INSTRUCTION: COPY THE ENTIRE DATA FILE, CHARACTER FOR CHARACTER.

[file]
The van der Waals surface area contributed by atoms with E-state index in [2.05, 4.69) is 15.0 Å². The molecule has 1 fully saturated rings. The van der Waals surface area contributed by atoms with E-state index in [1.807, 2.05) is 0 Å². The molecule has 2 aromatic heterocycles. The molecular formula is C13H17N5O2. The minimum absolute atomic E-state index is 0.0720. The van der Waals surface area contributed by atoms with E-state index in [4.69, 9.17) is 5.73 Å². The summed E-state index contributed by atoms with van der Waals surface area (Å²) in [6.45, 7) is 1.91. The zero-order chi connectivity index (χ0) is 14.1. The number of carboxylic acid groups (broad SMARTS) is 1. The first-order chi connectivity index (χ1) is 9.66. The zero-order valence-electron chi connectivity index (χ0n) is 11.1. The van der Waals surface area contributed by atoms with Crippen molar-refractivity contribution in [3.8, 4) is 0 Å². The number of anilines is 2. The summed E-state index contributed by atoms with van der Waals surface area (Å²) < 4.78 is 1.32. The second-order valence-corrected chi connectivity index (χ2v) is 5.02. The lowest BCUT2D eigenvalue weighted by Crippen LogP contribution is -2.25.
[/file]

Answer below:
The van der Waals surface area contributed by atoms with E-state index in [2.05, 4.69) is 15.0 Å². The molecule has 1 fully saturated rings. The van der Waals surface area contributed by atoms with E-state index in [1.807, 2.05) is 0 Å². The molecule has 2 aromatic heterocycles. The molecular formula is C13H17N5O2. The minimum absolute atomic E-state index is 0.0720. The van der Waals surface area contributed by atoms with E-state index in [4.69, 9.17) is 5.73 Å². The summed E-state index contributed by atoms with van der Waals surface area (Å²) in [6.45, 7) is 1.91. The zero-order chi connectivity index (χ0) is 14.1. The number of carboxylic acid groups (broad SMARTS) is 1. The first-order chi connectivity index (χ1) is 9.66. The zero-order valence-electron chi connectivity index (χ0n) is 11.1. The van der Waals surface area contributed by atoms with Crippen molar-refractivity contribution in [3.8, 4) is 0 Å². The number of anilines is 2. The summed E-state index contributed by atoms with van der Waals surface area (Å²) < 4.78 is 1.32. The second-order valence-corrected chi connectivity index (χ2v) is 5.02. The lowest BCUT2D eigenvalue weighted by Crippen LogP contribution is -2.25.